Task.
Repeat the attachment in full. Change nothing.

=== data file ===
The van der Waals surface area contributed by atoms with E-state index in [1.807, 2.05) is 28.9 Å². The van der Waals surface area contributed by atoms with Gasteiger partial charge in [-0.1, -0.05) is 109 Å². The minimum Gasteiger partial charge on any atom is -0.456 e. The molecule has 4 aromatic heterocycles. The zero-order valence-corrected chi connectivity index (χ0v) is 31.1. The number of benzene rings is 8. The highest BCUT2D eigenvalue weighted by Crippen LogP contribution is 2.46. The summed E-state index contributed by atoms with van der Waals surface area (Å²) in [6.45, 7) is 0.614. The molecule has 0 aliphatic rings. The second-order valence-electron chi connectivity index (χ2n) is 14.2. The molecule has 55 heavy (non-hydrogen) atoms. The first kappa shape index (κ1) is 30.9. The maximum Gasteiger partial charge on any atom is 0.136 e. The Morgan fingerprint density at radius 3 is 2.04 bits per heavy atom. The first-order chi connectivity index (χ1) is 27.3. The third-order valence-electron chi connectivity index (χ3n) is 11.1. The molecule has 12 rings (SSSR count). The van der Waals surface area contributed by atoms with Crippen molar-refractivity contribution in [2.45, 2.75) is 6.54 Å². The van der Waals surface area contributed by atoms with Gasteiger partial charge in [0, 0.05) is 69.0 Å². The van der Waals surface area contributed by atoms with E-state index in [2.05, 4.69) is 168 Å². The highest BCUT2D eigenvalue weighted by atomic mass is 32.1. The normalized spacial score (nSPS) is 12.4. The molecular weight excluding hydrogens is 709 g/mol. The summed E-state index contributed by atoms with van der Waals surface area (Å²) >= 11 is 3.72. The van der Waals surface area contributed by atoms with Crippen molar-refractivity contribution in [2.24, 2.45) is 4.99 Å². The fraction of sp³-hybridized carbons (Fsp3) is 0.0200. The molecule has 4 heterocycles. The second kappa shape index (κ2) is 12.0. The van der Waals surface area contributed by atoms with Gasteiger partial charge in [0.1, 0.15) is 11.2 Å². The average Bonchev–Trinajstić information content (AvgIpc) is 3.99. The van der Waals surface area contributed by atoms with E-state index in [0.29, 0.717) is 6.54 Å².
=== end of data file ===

The van der Waals surface area contributed by atoms with E-state index in [1.807, 2.05) is 28.9 Å². The van der Waals surface area contributed by atoms with Gasteiger partial charge in [-0.1, -0.05) is 109 Å². The minimum Gasteiger partial charge on any atom is -0.456 e. The molecule has 4 aromatic heterocycles. The zero-order valence-corrected chi connectivity index (χ0v) is 31.1. The number of benzene rings is 8. The highest BCUT2D eigenvalue weighted by Crippen LogP contribution is 2.46. The summed E-state index contributed by atoms with van der Waals surface area (Å²) in [6.45, 7) is 0.614. The molecule has 0 aliphatic rings. The second-order valence-electron chi connectivity index (χ2n) is 14.2. The molecule has 55 heavy (non-hydrogen) atoms. The first kappa shape index (κ1) is 30.9. The maximum Gasteiger partial charge on any atom is 0.136 e. The Morgan fingerprint density at radius 3 is 2.04 bits per heavy atom. The first-order chi connectivity index (χ1) is 27.3. The third-order valence-electron chi connectivity index (χ3n) is 11.1. The molecule has 12 rings (SSSR count). The van der Waals surface area contributed by atoms with Crippen molar-refractivity contribution in [2.45, 2.75) is 6.54 Å². The van der Waals surface area contributed by atoms with Gasteiger partial charge in [0, 0.05) is 69.0 Å². The van der Waals surface area contributed by atoms with E-state index in [2.05, 4.69) is 168 Å². The highest BCUT2D eigenvalue weighted by atomic mass is 32.1. The normalized spacial score (nSPS) is 12.4. The molecular weight excluding hydrogens is 709 g/mol. The summed E-state index contributed by atoms with van der Waals surface area (Å²) >= 11 is 3.72. The van der Waals surface area contributed by atoms with Crippen molar-refractivity contribution in [2.24, 2.45) is 4.99 Å². The fraction of sp³-hybridized carbons (Fsp3) is 0.0200. The molecule has 4 heterocycles. The second kappa shape index (κ2) is 12.0. The van der Waals surface area contributed by atoms with Gasteiger partial charge in [0.1, 0.15) is 11.2 Å². The average Bonchev–Trinajstić information content (AvgIpc) is 3.99. The van der Waals surface area contributed by atoms with E-state index in [0.29, 0.717) is 6.54 Å².